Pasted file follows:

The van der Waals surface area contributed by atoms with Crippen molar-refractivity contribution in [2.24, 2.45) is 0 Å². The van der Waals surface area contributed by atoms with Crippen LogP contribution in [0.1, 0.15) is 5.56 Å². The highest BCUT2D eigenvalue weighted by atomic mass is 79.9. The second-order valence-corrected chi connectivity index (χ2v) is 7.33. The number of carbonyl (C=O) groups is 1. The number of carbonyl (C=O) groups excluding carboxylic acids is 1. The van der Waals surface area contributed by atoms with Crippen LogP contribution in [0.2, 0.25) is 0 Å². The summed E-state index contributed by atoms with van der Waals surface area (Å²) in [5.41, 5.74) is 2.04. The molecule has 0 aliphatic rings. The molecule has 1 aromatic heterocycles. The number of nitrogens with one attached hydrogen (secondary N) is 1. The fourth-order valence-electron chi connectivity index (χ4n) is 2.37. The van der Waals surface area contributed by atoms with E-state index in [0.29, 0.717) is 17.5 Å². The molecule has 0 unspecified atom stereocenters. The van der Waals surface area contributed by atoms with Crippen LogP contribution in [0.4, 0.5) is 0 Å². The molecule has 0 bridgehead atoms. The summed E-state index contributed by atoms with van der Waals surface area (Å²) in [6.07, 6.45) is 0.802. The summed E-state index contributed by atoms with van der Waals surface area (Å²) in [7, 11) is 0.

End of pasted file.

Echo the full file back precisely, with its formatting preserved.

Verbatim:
The van der Waals surface area contributed by atoms with Crippen molar-refractivity contribution in [2.24, 2.45) is 0 Å². The van der Waals surface area contributed by atoms with Crippen LogP contribution in [0.1, 0.15) is 5.56 Å². The highest BCUT2D eigenvalue weighted by atomic mass is 79.9. The second-order valence-corrected chi connectivity index (χ2v) is 7.33. The number of carbonyl (C=O) groups is 1. The number of carbonyl (C=O) groups excluding carboxylic acids is 1. The van der Waals surface area contributed by atoms with Crippen LogP contribution in [0.2, 0.25) is 0 Å². The summed E-state index contributed by atoms with van der Waals surface area (Å²) in [5.41, 5.74) is 2.04. The molecule has 0 aliphatic rings. The molecule has 1 aromatic heterocycles. The number of nitrogens with one attached hydrogen (secondary N) is 1. The fourth-order valence-electron chi connectivity index (χ4n) is 2.37. The van der Waals surface area contributed by atoms with E-state index in [0.29, 0.717) is 17.5 Å². The molecule has 0 unspecified atom stereocenters. The van der Waals surface area contributed by atoms with Crippen LogP contribution in [0.4, 0.5) is 0 Å². The molecule has 0 bridgehead atoms. The summed E-state index contributed by atoms with van der Waals surface area (Å²) in [6.07, 6.45) is 0.802. The summed E-state index contributed by atoms with van der Waals surface area (Å²) in [7, 11) is 0.